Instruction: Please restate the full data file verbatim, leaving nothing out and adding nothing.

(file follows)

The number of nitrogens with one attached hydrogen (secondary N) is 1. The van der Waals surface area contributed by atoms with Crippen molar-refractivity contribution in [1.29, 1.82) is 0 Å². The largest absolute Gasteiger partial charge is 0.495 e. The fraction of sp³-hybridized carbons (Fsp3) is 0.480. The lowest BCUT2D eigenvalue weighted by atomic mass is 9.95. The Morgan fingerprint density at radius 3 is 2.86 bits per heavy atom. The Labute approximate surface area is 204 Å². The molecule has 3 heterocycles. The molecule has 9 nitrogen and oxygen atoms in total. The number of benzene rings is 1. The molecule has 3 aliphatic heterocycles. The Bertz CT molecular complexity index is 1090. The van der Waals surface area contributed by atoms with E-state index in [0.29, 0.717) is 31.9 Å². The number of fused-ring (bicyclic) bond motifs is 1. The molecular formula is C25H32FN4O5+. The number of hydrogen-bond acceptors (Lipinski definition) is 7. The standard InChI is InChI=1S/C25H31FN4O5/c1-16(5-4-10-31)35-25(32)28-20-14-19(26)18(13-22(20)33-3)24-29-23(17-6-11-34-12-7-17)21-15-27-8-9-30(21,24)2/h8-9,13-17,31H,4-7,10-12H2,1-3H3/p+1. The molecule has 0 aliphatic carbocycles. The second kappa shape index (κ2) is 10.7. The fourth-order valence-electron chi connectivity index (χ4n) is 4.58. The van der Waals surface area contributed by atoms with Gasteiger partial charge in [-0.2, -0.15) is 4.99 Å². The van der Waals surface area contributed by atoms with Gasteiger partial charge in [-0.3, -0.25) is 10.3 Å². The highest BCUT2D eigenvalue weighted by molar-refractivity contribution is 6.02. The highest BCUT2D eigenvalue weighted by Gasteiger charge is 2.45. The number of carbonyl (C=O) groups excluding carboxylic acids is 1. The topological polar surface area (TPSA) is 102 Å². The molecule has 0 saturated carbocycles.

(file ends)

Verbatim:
The number of nitrogens with one attached hydrogen (secondary N) is 1. The van der Waals surface area contributed by atoms with Crippen molar-refractivity contribution in [1.29, 1.82) is 0 Å². The largest absolute Gasteiger partial charge is 0.495 e. The fraction of sp³-hybridized carbons (Fsp3) is 0.480. The lowest BCUT2D eigenvalue weighted by atomic mass is 9.95. The Morgan fingerprint density at radius 3 is 2.86 bits per heavy atom. The Labute approximate surface area is 204 Å². The molecule has 3 heterocycles. The molecule has 9 nitrogen and oxygen atoms in total. The number of benzene rings is 1. The molecule has 3 aliphatic heterocycles. The Bertz CT molecular complexity index is 1090. The van der Waals surface area contributed by atoms with E-state index in [0.29, 0.717) is 31.9 Å². The number of fused-ring (bicyclic) bond motifs is 1. The molecular formula is C25H32FN4O5+. The number of hydrogen-bond acceptors (Lipinski definition) is 7. The standard InChI is InChI=1S/C25H31FN4O5/c1-16(5-4-10-31)35-25(32)28-20-14-19(26)18(13-22(20)33-3)24-29-23(17-6-11-34-12-7-17)21-15-27-8-9-30(21,24)2/h8-9,13-17,31H,4-7,10-12H2,1-3H3/p+1. The molecule has 0 aliphatic carbocycles. The second kappa shape index (κ2) is 10.7. The fourth-order valence-electron chi connectivity index (χ4n) is 4.58. The van der Waals surface area contributed by atoms with Gasteiger partial charge in [-0.2, -0.15) is 4.99 Å². The van der Waals surface area contributed by atoms with Gasteiger partial charge in [-0.3, -0.25) is 10.3 Å². The highest BCUT2D eigenvalue weighted by molar-refractivity contribution is 6.02. The highest BCUT2D eigenvalue weighted by Gasteiger charge is 2.45. The number of carbonyl (C=O) groups excluding carboxylic acids is 1. The topological polar surface area (TPSA) is 102 Å². The molecule has 0 saturated carbocycles.